By Gigi De La Torre, Catholic News Service
DEARBORN, Mich. (CNS) — For centuries, Renaissance art has captivated and penetrated many hearts and souls.
Christine Panyard, a retired psychologist of 43 years and a parishioner at the Church of the Divine Child in Dearborn, is no stranger to the transformative effects religious art can have on the soul.
In her new book, “Stalking Michelangelo, Finding God,” from Wipf and Stock Publishers, Panyard shows how the truth, goodness and beauty vividly present in these sculptures and paintings, which depict God and the grandeur of his creation, transformed her from a “very lapsed” Catholic to one on fire for her faith.
Feeling called by the Holy Spirit to share her spiritual journey with others, Panyard wrote “Stalking Michelangelo” and included in her book her award-winning photographs of Renaissance art from all over the world.
For her, it all began with Michelangelo.
“I’ve always loved travel and history and became fascinated, probably obsessed, with Renaissance art and especially Michelangelo,” Panyard, 75, told Detroit Catholic, the online news outlet of the Archdiocese of Detroit. “I read everything I could get my hands on and traveled all over the world in an attempt to understand his work and the roots of his greatness.”
Panyard explained that, as a psychologist, she studied personality and intelligence levels. She was curious and wanted to know “what made this genius tick.”
This would lead her to encounter Christ through a medium in which she never encountered him before: art.
“I was impressed by the grandeur of (Michelangelo’s) work,” Panyard said. “He created the most impressive building in Rome, St. Peter’s Basilica, the most beautiful statue in the world, the Rome Pietà, and the most glorious frescoes ever seen, the ceiling and altar wall of the Sistine Chapel.”
While gazing at Michelangelo’s masterpieces, Panyard realized she could not truly understand Michelangelo’s genius unless she understood the biblical stories and themes present not only in Michelangelo’s art, but also in many other Renaissance artists’ works.
“When I began my study, I didn’t understand many of the stories depicted in Renaissance art, so I started reading the Bible to be able to make sense of the paintings and sculptures,” Panyard explained.
As a result, she not only began studying Scripture but also spent countless hours in front of the Blessed Sacrament.
While some Renaissance art is on display in museums, Panyard explained that a majority can be found in churches, such as the Sistine Chapel and St. Peter’s Basilica. It was while in these churches, in front of the Blessed Sacrament, that Panyard first began to feel God’s grace working on her soul.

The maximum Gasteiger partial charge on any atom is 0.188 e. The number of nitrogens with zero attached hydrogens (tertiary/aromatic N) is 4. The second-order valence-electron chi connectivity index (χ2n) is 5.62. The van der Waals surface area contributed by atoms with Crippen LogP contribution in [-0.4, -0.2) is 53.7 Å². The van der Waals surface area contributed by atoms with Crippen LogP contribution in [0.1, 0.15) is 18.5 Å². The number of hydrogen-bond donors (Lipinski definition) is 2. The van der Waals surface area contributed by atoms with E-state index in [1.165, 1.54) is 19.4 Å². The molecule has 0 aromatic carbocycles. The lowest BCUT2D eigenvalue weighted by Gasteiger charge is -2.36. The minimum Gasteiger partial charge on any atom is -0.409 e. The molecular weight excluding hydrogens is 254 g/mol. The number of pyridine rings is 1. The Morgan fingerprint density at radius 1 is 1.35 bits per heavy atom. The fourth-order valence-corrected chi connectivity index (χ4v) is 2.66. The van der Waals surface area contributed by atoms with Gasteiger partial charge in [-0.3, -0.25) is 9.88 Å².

“What I noticed were what I called weird, crazy, bizarre, strange, psychotic experiences,” Panyard said. “I would go into churches and the organist would begin to play or monks would start chanting. I would get to sites in time to see an ordination, the anniversary celebration for a cardinal or even Pope Benedict celebrating a Mass to canonize a group of saints.”
When she was in a museum, she said, she never felt similar experiences.
She attributes the difference to the presence of Jesus — body, blood, soul and divinity — in the Eucharist. “I believe that the power of the Blessed Sacrament changed me and brought me back to church,” Panyard said.
“I started to notice that I was praying more. At first just a Sign of the Cross when I entered a church or a short prayer before the tomb of someone from that era I admired. Then, I started showing up just as a rosary or Mass was starting,” she explained.
“Slowly, without me noticing, I was transformed from being a very lapsed Catholic to a member of a Secular Discalced Carmelite community,” Panyard said.
Panyard hopes to make her definitive promises in the Secular Discalced Carmelite community at Assumption of the Blessed Virgin Mary (Grotto) Parish in Detroit in January 2024. She made her temporary promises in January 2021.
In her new book, Panyard explains her spiritual journey using the metaphor of a Gothic cathedral.
“Gothic cathedrals usually have a large square in front of the church. It is usually surrounded by businesses and was the center of activity in the town,” she writes. “For many years I lived outside the church spending my life in professional and social pursuits. I wandered around like a pilgrim might wander around outside a cathedral trying to understand what the buttresses, gargoyles and sculptural programs meant.
“I finally went inside to study art,” she continues. “I walked around inside and developed an understand(ing) of baptismal and holy water fonts as places of purification, confessionals as places of reconciliation, art as illustrations of the basis of our faith, and finally to the altar the place of sacrifice and redemption.”
Thanks to her reconversion, Panyard said, “I no longer focus on pain and perversion as I did as a psychologist, but focus on beauty and spirit.”
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De La Torre writes for Detroit Catholic, the online news outlet of the Archdiocese of Detroit.